On Oct 19, 2009, tinyard from Baltimore, MD wrote:

This tree was recommended to me by a horticulturist and a landscape architect and named was 'Tree of the Year' soon after. It is beautiful and provides wonderful shade in my tiny yard. It does require regular pruning, as it sprouts new branches, and new branch-lets on those, all summer long. Unlike the more familiar redbuds, the growth is in all directions, creating crossed branches. Because it grows so fast, these need modest pruning during the season AND again before spring to avoid having to cut thick branches to control overall shape. I love this tree in spite of the pruning and tendency to narrow crotches. Sitting beneath it as sunlight turns the leafy canopy to stained glass is magical!


On Jul 6, 2009, 1234singer from New Minas,
Canada wrote:

I live in a Zone 5 in Nova Scotia, Canada, and my Eastern Redbud is doing very well! Sometimes I notice some broken limbs after winter has passed and spring has arrived, but overall this is my favourite tree on my property. I read that it requires some shelter, but I have an open property with no large trees for a canopy and it has survived!! I thoroughly enjoy looking forward every spring to the colourful flowers followed by the many heart-shaped leaves! A true winner in my eyes!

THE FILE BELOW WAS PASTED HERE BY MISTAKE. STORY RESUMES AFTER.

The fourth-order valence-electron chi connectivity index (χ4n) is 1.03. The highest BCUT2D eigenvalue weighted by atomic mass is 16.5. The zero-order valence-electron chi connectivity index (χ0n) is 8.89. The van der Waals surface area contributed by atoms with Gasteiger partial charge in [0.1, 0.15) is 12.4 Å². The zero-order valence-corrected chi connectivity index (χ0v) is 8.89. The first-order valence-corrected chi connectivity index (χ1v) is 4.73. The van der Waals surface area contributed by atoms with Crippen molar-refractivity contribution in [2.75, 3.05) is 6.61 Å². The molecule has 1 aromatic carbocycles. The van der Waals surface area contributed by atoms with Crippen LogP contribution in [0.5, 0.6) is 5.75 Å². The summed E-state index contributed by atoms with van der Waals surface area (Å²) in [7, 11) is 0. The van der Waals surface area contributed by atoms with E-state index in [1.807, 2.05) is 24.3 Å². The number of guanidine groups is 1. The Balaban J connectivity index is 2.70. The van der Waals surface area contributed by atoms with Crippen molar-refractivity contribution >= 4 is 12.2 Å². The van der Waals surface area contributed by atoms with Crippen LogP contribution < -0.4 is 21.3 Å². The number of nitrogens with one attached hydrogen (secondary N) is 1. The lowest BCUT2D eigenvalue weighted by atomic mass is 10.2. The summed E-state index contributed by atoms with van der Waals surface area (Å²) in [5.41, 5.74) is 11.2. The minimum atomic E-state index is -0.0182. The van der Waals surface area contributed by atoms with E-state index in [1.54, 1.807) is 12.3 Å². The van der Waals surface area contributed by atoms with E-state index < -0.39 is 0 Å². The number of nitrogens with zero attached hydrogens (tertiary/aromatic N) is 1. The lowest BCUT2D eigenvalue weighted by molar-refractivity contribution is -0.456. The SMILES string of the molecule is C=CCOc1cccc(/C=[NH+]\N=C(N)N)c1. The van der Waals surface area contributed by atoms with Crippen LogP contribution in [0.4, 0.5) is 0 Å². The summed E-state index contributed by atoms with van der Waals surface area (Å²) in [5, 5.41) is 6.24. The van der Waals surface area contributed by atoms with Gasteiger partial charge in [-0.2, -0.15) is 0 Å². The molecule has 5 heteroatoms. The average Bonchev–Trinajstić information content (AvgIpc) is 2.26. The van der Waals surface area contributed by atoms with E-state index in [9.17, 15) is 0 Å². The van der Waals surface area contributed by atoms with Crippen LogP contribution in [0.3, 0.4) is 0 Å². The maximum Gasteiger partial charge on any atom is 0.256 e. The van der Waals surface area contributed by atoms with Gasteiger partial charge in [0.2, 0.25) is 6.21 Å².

On May 4, 2009, bekados from Pensacola, FL wrote:

Gorgeous little tree. Several planted in the park close to my home. Stopped in my tracks by the lovely spring color.


On Jan 15, 2009, catcollins from West Friendship, MD (Zone 6b) wrote:

We have a serious Japanese Beetle problem here in central Maryland. They are definitely attracted to purple-leaved trees in this area. This variety opens burgundy but then greens out before the beetles arrive and 'Purple Pansy" proceeds through the summer untouched. Color returns for the fall. Large heart-shaped leaves are charming and the vase shape perfectly accommodates a bench underneath.

Slow to plow through the clay layer in Central Maryland, but well worth the wait. Do not cover the graft joint.

We love these so much, we planted 3!


On May 20, 2008, JuniorMintKiss from Tremonton, UT (Zone 6a) wrote:

I just barely identified this tree at my place and I'm glad I did because now I can call it something else besides my umbrella tree. ;)
Seriously, this tree is a delight to have. It does extremely well in our sandy soil and the flowers are so delicate and beautiful. Easy to maintain. If I had it my way, I'd have some more...


On Feb 9, 2008, snowleopard77 from Apex, NC (Zone 8a) wrote:

I planted 2 of these in my garden. They were about 5 ft tall when I bought them and this will be the first year they will bloom so I am waiting to see what they look like and they have grown allot in 1 full season